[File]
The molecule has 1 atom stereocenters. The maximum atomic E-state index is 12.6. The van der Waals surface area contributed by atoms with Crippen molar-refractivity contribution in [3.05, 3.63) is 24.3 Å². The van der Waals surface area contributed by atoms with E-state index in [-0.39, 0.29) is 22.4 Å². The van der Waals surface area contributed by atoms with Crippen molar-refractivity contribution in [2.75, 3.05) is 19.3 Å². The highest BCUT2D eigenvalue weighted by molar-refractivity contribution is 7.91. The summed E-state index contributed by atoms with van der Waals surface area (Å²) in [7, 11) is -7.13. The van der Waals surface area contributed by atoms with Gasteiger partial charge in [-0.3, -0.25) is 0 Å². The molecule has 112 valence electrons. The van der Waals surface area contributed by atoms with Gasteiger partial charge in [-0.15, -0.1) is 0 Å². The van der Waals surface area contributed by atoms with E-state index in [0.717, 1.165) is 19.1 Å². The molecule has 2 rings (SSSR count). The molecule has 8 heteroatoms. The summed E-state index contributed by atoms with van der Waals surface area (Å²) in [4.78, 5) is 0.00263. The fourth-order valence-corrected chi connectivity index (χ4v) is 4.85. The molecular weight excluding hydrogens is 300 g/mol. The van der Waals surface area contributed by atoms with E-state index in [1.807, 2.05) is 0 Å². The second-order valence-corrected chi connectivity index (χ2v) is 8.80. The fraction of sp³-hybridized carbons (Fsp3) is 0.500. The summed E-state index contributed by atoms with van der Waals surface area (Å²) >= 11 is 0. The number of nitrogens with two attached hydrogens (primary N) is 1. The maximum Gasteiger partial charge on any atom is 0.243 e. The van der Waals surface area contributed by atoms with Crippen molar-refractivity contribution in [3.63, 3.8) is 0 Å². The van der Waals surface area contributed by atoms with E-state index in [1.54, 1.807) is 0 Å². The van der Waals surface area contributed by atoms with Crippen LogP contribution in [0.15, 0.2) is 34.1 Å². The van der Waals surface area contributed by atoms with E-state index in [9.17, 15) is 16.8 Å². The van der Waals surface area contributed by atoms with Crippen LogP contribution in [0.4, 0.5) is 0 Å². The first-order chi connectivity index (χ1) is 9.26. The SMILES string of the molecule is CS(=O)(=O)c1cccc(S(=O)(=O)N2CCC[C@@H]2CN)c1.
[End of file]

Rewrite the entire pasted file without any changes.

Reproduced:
The molecule has 1 atom stereocenters. The maximum atomic E-state index is 12.6. The van der Waals surface area contributed by atoms with Crippen molar-refractivity contribution in [3.05, 3.63) is 24.3 Å². The van der Waals surface area contributed by atoms with E-state index in [-0.39, 0.29) is 22.4 Å². The van der Waals surface area contributed by atoms with Crippen molar-refractivity contribution in [2.75, 3.05) is 19.3 Å². The highest BCUT2D eigenvalue weighted by molar-refractivity contribution is 7.91. The summed E-state index contributed by atoms with van der Waals surface area (Å²) in [7, 11) is -7.13. The van der Waals surface area contributed by atoms with Gasteiger partial charge in [-0.3, -0.25) is 0 Å². The molecule has 112 valence electrons. The van der Waals surface area contributed by atoms with Gasteiger partial charge in [-0.15, -0.1) is 0 Å². The van der Waals surface area contributed by atoms with E-state index in [0.717, 1.165) is 19.1 Å². The molecule has 2 rings (SSSR count). The molecule has 8 heteroatoms. The summed E-state index contributed by atoms with van der Waals surface area (Å²) in [4.78, 5) is 0.00263. The fourth-order valence-corrected chi connectivity index (χ4v) is 4.85. The molecular weight excluding hydrogens is 300 g/mol. The van der Waals surface area contributed by atoms with E-state index in [1.807, 2.05) is 0 Å². The second-order valence-corrected chi connectivity index (χ2v) is 8.80. The fraction of sp³-hybridized carbons (Fsp3) is 0.500. The summed E-state index contributed by atoms with van der Waals surface area (Å²) >= 11 is 0. The number of nitrogens with two attached hydrogens (primary N) is 1. The maximum Gasteiger partial charge on any atom is 0.243 e. The van der Waals surface area contributed by atoms with Crippen molar-refractivity contribution in [3.63, 3.8) is 0 Å². The van der Waals surface area contributed by atoms with E-state index in [1.54, 1.807) is 0 Å². The van der Waals surface area contributed by atoms with Crippen LogP contribution in [0.15, 0.2) is 34.1 Å². The van der Waals surface area contributed by atoms with E-state index in [9.17, 15) is 16.8 Å². The van der Waals surface area contributed by atoms with Crippen LogP contribution in [0.4, 0.5) is 0 Å². The first-order chi connectivity index (χ1) is 9.26. The SMILES string of the molecule is CS(=O)(=O)c1cccc(S(=O)(=O)N2CCC[C@@H]2CN)c1.